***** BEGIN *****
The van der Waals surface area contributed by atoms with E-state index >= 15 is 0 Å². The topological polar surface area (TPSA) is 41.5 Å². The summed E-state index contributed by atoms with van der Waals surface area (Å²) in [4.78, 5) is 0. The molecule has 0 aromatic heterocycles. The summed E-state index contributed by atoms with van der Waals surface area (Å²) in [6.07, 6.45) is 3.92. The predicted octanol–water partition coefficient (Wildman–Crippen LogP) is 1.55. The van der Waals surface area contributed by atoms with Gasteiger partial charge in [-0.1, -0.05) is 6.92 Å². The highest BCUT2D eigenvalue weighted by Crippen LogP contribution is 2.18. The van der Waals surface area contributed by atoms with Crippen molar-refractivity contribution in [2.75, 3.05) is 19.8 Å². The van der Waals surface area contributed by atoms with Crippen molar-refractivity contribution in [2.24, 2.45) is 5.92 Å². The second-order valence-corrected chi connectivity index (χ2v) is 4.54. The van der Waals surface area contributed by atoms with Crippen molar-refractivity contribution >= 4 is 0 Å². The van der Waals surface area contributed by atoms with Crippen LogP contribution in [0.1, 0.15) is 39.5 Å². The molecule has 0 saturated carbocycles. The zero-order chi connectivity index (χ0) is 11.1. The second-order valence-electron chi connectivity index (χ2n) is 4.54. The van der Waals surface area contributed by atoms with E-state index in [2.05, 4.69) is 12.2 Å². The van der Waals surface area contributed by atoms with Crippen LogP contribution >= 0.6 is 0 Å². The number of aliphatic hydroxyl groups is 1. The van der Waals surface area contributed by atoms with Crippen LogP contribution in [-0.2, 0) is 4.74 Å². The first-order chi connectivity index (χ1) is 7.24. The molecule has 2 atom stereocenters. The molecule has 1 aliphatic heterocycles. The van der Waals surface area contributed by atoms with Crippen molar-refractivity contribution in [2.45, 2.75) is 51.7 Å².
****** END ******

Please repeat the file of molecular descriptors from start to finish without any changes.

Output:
The van der Waals surface area contributed by atoms with E-state index >= 15 is 0 Å². The topological polar surface area (TPSA) is 41.5 Å². The summed E-state index contributed by atoms with van der Waals surface area (Å²) in [4.78, 5) is 0. The molecule has 0 aromatic heterocycles. The summed E-state index contributed by atoms with van der Waals surface area (Å²) in [6.07, 6.45) is 3.92. The predicted octanol–water partition coefficient (Wildman–Crippen LogP) is 1.55. The van der Waals surface area contributed by atoms with Gasteiger partial charge in [-0.1, -0.05) is 6.92 Å². The highest BCUT2D eigenvalue weighted by Crippen LogP contribution is 2.18. The van der Waals surface area contributed by atoms with Crippen molar-refractivity contribution in [2.75, 3.05) is 19.8 Å². The van der Waals surface area contributed by atoms with Crippen molar-refractivity contribution in [2.24, 2.45) is 5.92 Å². The second-order valence-corrected chi connectivity index (χ2v) is 4.54. The van der Waals surface area contributed by atoms with Crippen molar-refractivity contribution >= 4 is 0 Å². The van der Waals surface area contributed by atoms with Crippen LogP contribution in [0.1, 0.15) is 39.5 Å². The molecule has 0 saturated carbocycles. The zero-order chi connectivity index (χ0) is 11.1. The second-order valence-electron chi connectivity index (χ2n) is 4.54. The van der Waals surface area contributed by atoms with E-state index in [2.05, 4.69) is 12.2 Å². The van der Waals surface area contributed by atoms with Crippen LogP contribution >= 0.6 is 0 Å². The number of aliphatic hydroxyl groups is 1. The van der Waals surface area contributed by atoms with Crippen LogP contribution in [-0.2, 0) is 4.74 Å². The first-order chi connectivity index (χ1) is 7.24. The molecule has 2 atom stereocenters. The molecule has 1 aliphatic heterocycles. The van der Waals surface area contributed by atoms with Crippen molar-refractivity contribution in [2.45, 2.75) is 51.7 Å².